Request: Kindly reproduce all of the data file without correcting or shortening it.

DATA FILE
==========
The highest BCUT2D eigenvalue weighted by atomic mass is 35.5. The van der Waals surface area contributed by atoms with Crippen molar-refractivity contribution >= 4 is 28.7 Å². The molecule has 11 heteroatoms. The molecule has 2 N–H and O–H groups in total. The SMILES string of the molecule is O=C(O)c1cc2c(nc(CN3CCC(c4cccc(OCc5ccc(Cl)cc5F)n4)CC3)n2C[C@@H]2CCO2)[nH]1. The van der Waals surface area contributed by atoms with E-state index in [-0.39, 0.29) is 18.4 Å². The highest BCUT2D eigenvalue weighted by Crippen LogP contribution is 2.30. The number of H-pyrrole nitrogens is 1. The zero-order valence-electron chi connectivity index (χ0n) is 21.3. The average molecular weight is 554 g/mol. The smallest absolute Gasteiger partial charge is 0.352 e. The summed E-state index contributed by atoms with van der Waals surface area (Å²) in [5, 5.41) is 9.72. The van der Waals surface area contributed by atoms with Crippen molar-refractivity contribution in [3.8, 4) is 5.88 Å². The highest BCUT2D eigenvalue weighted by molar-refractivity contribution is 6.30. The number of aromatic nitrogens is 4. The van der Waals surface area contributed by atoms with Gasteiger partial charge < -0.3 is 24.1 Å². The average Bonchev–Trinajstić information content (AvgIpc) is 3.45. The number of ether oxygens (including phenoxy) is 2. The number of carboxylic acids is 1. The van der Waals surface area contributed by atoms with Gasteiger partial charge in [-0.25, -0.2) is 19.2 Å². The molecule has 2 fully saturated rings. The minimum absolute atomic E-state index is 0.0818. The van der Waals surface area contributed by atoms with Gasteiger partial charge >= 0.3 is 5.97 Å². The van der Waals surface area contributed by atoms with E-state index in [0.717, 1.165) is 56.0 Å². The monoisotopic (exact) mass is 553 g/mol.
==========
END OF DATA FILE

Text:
The highest BCUT2D eigenvalue weighted by atomic mass is 35.5. The van der Waals surface area contributed by atoms with Crippen molar-refractivity contribution >= 4 is 28.7 Å². The molecule has 11 heteroatoms. The molecule has 2 N–H and O–H groups in total. The SMILES string of the molecule is O=C(O)c1cc2c(nc(CN3CCC(c4cccc(OCc5ccc(Cl)cc5F)n4)CC3)n2C[C@@H]2CCO2)[nH]1. The van der Waals surface area contributed by atoms with E-state index in [-0.39, 0.29) is 18.4 Å². The highest BCUT2D eigenvalue weighted by Crippen LogP contribution is 2.30. The number of H-pyrrole nitrogens is 1. The zero-order valence-electron chi connectivity index (χ0n) is 21.3. The average molecular weight is 554 g/mol. The smallest absolute Gasteiger partial charge is 0.352 e. The summed E-state index contributed by atoms with van der Waals surface area (Å²) in [5, 5.41) is 9.72. The van der Waals surface area contributed by atoms with Crippen molar-refractivity contribution in [3.8, 4) is 5.88 Å². The highest BCUT2D eigenvalue weighted by molar-refractivity contribution is 6.30. The number of aromatic nitrogens is 4. The van der Waals surface area contributed by atoms with Gasteiger partial charge < -0.3 is 24.1 Å². The average Bonchev–Trinajstić information content (AvgIpc) is 3.45. The number of ether oxygens (including phenoxy) is 2. The number of carboxylic acids is 1. The van der Waals surface area contributed by atoms with Gasteiger partial charge in [-0.25, -0.2) is 19.2 Å². The molecule has 2 fully saturated rings. The minimum absolute atomic E-state index is 0.0818. The van der Waals surface area contributed by atoms with Gasteiger partial charge >= 0.3 is 5.97 Å². The van der Waals surface area contributed by atoms with E-state index in [0.717, 1.165) is 56.0 Å². The monoisotopic (exact) mass is 553 g/mol.